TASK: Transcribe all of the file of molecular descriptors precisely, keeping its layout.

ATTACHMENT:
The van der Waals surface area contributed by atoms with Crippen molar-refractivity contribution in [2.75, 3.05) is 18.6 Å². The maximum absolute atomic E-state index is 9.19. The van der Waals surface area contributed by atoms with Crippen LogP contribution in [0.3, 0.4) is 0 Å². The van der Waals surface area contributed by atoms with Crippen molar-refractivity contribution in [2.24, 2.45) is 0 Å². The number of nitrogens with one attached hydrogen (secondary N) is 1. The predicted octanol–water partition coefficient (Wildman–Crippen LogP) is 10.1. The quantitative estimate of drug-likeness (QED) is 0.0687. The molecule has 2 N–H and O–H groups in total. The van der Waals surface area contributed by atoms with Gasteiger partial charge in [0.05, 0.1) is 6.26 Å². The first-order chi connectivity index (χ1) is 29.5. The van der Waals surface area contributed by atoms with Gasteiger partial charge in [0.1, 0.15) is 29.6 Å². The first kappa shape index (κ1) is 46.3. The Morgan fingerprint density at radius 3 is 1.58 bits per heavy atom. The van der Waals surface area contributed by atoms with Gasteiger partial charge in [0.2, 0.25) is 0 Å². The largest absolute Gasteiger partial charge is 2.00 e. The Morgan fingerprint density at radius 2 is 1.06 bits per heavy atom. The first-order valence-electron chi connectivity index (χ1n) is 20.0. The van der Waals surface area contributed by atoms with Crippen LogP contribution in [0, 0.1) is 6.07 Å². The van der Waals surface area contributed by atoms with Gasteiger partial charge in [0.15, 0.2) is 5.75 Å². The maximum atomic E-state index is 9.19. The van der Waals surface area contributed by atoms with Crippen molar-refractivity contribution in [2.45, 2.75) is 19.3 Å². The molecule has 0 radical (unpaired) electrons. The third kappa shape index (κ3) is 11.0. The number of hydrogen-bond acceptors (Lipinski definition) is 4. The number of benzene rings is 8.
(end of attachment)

The van der Waals surface area contributed by atoms with Crippen molar-refractivity contribution in [2.75, 3.05) is 18.6 Å². The maximum absolute atomic E-state index is 9.19. The van der Waals surface area contributed by atoms with Crippen LogP contribution in [0.3, 0.4) is 0 Å². The van der Waals surface area contributed by atoms with Crippen molar-refractivity contribution in [2.24, 2.45) is 0 Å². The number of nitrogens with one attached hydrogen (secondary N) is 1. The predicted octanol–water partition coefficient (Wildman–Crippen LogP) is 10.1. The quantitative estimate of drug-likeness (QED) is 0.0687. The molecule has 2 N–H and O–H groups in total. The van der Waals surface area contributed by atoms with Gasteiger partial charge in [0.05, 0.1) is 6.26 Å². The first-order chi connectivity index (χ1) is 29.5. The van der Waals surface area contributed by atoms with Gasteiger partial charge in [0.1, 0.15) is 29.6 Å². The first kappa shape index (κ1) is 46.3. The Morgan fingerprint density at radius 3 is 1.58 bits per heavy atom. The van der Waals surface area contributed by atoms with Gasteiger partial charge in [0.2, 0.25) is 0 Å². The largest absolute Gasteiger partial charge is 2.00 e. The Morgan fingerprint density at radius 2 is 1.06 bits per heavy atom. The first-order valence-electron chi connectivity index (χ1n) is 20.0. The van der Waals surface area contributed by atoms with Crippen LogP contribution in [0, 0.1) is 6.07 Å². The van der Waals surface area contributed by atoms with Gasteiger partial charge in [0.15, 0.2) is 5.75 Å². The maximum atomic E-state index is 9.19. The van der Waals surface area contributed by atoms with Crippen molar-refractivity contribution in [2.45, 2.75) is 19.3 Å². The molecule has 0 radical (unpaired) electrons. The third kappa shape index (κ3) is 11.0. The number of hydrogen-bond acceptors (Lipinski definition) is 4. The number of benzene rings is 8.